Feminist NGOs are working to change this situation, with some success. In 2003, the government amended the Family Code in favour of women and created a Ministry of Women’s Affairs. Progress is slow, however, due to the moderate Islamist movement, which is one of the main political components of the current regime.

Family Code

According to the Family Code, women cannot marry without the consent of their guardians (who are always male). More positively, women cannot be married against their will. The minimum legal age of marriage in Algeria is 21 years for men and 18 years for women, and the age of marriage in urban communities is rising regularly, which has the positive effect of increasing the national average. A 2004 United Nations report estimated that only 4 per cent of girls between 15 and 19 years of age were married, divorced or widowed. However, early marriage is still prevalent in rural areas where family traditions prevail. The code prohibits women from marrying men who are not of Algerian nationality.

Polygamy is lawful according to the Family Code, which follows Sharia law and allows Muslim men to take up to four wives. Recent amendments to the code enforce procedures that make the practice more difficult and polygamous marriages are increasingly rare.

The Family Code states quite clearly that men and women are not equals within a marriage: “The duty of the wife is to obey her husband”. Moreover, as parental authority is given only to fathers, husbands make all decisions regarding joint matters, especially those concerning finances and the education of children. The code also states that wives are minors under the authority of their husbands and must stay at home, yet this provision does not always reflect reality. In rural areas, women are under strong social pressure to submit to this condition and dare not dispute it for fear of being stigmatised within their communities. The situation is quite different in urban areas. In principle, married women need their husbands’ permission to work (or travel) outside the home, yet the percentage of women in the workforce has grown considerably in the past 30 years. These working women can acquire a certain level of independence within the household.

The code also treats men and women differently in the case of divorce. Men can divorce without any justification, but women can obtain a divorce only under certain conditions (which have become less stringent in recent years). Men who obtain a divorce keep the family house and can immediately evict their wives and children. In such cases, men are legally required to pay child support, yet many allowances remain in arrears. Even if the wife is given custody of the children, the husband retains control over their upbringing.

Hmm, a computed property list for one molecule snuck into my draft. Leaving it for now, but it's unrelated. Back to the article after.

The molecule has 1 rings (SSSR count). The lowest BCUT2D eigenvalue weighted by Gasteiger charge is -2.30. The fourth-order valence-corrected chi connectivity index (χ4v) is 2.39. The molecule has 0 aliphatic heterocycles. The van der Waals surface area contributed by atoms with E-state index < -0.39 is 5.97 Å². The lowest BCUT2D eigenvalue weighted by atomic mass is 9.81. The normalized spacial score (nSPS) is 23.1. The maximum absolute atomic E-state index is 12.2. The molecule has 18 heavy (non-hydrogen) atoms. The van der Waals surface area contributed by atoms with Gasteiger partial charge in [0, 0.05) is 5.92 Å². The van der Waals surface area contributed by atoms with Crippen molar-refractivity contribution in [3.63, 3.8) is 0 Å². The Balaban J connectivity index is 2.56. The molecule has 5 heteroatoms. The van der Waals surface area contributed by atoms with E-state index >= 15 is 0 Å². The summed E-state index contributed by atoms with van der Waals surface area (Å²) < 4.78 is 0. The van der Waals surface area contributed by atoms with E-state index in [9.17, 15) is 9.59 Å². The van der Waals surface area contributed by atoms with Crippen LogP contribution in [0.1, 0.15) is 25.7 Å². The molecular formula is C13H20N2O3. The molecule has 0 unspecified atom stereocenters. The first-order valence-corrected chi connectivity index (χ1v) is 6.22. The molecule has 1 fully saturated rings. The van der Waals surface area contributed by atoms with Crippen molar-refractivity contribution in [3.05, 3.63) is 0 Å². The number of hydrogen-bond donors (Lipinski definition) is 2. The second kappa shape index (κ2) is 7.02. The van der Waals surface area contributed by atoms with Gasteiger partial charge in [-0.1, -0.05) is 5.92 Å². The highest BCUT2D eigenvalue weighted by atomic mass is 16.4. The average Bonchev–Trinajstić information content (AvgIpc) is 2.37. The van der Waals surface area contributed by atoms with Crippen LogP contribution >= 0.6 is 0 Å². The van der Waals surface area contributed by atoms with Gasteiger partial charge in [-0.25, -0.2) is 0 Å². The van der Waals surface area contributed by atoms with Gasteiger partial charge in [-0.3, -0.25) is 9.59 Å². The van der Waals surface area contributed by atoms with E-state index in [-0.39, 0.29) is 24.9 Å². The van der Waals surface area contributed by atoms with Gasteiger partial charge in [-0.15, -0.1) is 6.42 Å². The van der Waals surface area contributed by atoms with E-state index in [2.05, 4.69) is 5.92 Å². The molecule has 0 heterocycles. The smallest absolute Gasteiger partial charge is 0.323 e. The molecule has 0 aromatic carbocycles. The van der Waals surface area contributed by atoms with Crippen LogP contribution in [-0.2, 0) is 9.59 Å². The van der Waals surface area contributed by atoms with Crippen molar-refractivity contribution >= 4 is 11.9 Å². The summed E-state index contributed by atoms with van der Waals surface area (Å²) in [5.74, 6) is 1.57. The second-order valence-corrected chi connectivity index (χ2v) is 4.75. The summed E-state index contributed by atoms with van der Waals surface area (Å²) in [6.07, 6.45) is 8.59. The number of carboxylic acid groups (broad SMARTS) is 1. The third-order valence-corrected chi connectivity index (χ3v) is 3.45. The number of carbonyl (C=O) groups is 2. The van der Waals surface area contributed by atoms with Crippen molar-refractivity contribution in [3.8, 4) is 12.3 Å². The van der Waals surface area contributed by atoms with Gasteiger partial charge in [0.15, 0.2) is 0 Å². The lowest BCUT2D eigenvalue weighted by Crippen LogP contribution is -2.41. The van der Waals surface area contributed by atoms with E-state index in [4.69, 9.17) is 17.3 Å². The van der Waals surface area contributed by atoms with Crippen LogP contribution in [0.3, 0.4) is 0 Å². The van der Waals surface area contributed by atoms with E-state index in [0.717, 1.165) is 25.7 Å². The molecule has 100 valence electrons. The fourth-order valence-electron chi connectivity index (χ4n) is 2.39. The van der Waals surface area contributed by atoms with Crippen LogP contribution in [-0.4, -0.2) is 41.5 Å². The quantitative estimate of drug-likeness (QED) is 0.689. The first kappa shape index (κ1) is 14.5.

Sharia law applies in the event of inheritance. In general, for individuals sharing the same degree of relationship, the share women inherit is half that of men. Many families in urban areas disagree with the existing legislation and re-establish equality between their children by arranging donations or fictitious sales to their daughters.

Physical Integrity 

Women bore the brunt of violence and abuse during Algeria’s 15-year civil war, which lasted from 1991 to 2002. Rape, torture and murder, for the most part by armed rebel groups, were commonplace. Many of the women who did manage to find their freedom were subsequently abandoned by their families and by the state, and struggled to achieve a decent standard of living.

Even today, violence against women is evident in numerous forms in Algeria, and there is little in the way of legal instruments to protect women from it in their private or professional lives. Domestic violence and spousal rape are not considered crimes, nor does such violence constitute grounds for divorce. Women can press charges (they must obtain a medical certificate before calling the police), but social pressure often prevents them from taking any action.

In response to pressure from feminist associations, the government conducted a survey on the issue of violence against women in 2003. The penal system is making some progress, particularly in regard to sexual harassment in the workplace, but the government has yet to make any firm commitment on bringing an end to the various forms of violence against women.